Griff Witte: That's the big question right now. If the results are heavily rigged, then I'd say the potential is high. As for exactly where, it depends who suffers because of the rigging. If the PPP decides that it won't accept the outcome, I'd be concerned about unrest in Sindh province, particularly in Karachi.
Los Angeles: President Musharraf has overall done a good job in a difficult time for Pakistan and the world. However, his legacy is tarnished by not allowing independent judiciary, not controlling the corruption and currently high inflation. Is it possible for him to stay in power and repair his legacy. With his popularity very low and no moral authority, can he stay in power?
Griff Witte: This is also a very big, important question, a year ago I'd say that most Pakistanis would have agreed with you that Musharraf had done well under trying circumstances, but that view has changed very rapidly. After all of the crackdowns of the past 12 months against various segments of society -- the judiciary, the media, political parties, etc. -- he just doesn't have much support left.
Whether he stays depends on the elections. If the results aren't rigged, and if the anti-Musharraf forces turn out to the polls, then the new parliament may have a mandate to impeach him. The question then would be whether he accepts that judgment, or whether he tries to get the army involved to keep him in power.
Newark, Del.: Imran Khan, the most famous cricketer that Pakistan has produced, is an intelligent, articulate and charismatic man who should have been able to translate his popularity as a cricketer into a successful politician. Yet he has not. What are the reasons for this? Why don't the educated middle class in Pakistan embrace him as a political leader in the same way that they did when he was Pakistan's lion-hearted cricket captain?
Griff Witte: The basic answer is that it's not easy starting a political movement in Pakistan, especially if your movement is opposed to the army's role in politics. Imran has tried for years to get his party off the ground, but has been crippled by a lack of money or institutional support. He's boycotting this round of elections -- a principled stand, perhaps, but one that won't give him much of a say in the new, post-election scenario.
Washington: I heard that the TV channel Aaj went off air again yesterday. How has the media been lately in covering issues relating to the elections?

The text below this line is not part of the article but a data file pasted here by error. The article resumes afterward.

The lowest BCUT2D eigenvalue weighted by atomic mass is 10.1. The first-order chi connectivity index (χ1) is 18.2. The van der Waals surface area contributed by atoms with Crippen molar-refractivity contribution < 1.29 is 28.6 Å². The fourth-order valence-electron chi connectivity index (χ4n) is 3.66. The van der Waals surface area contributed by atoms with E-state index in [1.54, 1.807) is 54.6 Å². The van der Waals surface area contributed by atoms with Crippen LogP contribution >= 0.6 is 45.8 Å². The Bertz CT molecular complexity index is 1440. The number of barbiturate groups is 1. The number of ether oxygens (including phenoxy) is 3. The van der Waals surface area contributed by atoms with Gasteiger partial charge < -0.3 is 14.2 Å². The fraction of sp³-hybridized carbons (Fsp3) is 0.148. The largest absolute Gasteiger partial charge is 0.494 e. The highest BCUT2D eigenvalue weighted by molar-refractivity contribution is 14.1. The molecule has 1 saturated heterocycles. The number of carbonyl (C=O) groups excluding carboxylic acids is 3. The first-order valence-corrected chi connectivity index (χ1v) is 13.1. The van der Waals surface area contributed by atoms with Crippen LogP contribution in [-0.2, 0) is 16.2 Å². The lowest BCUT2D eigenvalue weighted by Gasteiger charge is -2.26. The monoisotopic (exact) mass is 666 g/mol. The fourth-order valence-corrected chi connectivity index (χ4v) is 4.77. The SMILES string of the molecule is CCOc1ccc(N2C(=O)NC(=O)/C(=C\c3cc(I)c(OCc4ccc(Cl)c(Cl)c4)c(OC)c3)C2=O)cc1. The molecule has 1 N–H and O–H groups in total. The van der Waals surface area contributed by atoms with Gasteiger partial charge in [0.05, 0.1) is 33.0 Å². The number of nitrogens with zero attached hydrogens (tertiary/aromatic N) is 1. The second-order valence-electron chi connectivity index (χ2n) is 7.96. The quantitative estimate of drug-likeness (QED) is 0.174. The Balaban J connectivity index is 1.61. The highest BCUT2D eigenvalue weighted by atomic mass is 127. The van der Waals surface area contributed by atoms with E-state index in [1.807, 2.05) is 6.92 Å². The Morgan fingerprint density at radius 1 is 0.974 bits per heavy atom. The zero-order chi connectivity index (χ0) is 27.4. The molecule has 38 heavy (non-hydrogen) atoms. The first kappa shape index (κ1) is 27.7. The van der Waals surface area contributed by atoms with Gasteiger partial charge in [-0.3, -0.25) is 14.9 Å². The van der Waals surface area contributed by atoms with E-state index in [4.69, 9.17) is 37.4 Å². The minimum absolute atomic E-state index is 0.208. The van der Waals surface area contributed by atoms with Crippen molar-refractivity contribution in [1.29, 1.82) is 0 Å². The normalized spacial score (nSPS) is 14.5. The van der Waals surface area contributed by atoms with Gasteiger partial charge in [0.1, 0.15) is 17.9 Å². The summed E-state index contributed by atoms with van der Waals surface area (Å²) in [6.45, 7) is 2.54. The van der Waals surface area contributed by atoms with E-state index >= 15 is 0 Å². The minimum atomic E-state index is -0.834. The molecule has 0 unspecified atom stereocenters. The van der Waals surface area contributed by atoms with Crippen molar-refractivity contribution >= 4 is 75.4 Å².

Griff Witte: Pakistani journalists have been enormously brave in covering all of the turmoil in Pakistan in the past year. They've written and reported much that's unfavorable to the government, and to Musharraf, but there's a limit to what they can do. Musharraf has made clear he's willing to crack down hard when he doesn't like what journalists have to report. The knowledge that he can pull the plug on a station at any time makes it extremely difficult for Pakistani reporters to cover these elections as aggressively as they'd like.
Washington: Do you see any chance that the religious groups, such as the Muttahida Majlis-e-Amal, could form a government
Griff Witte: There's virtually no chance of this happening. The most popular parties in Pakistan always have been secular-minded and relatively moderate; that's still true today, despite the extremist insurgency that seems to be gaining ground by the day. The Taliban and their supporters aren't interested in the democratic process -- the only way they influence the election is by carrying out attacks. The religious parties are campaigning, but they seem to have less appeal than they did when they won control of two provincial assemblies back in 2002. There's always a chance that one of the religious parties could wind up as a coalition partner in the government, but it wouldn't be calling the shots.
Washington: Why can't the Bush administration understand that by helping Musharraf, who has effectively destroyed the democratic institutions in Pakistan, is destroying America's reputation in the country, as well as ruining the trust between the ordinary people and Washington for generations to come?
Griff Witte: I hear this sort of sentiment on the streets of Pakistan quite a bit these days...
Griff Witte: Unfortunately, that's all the time we have. Thanks for your questions.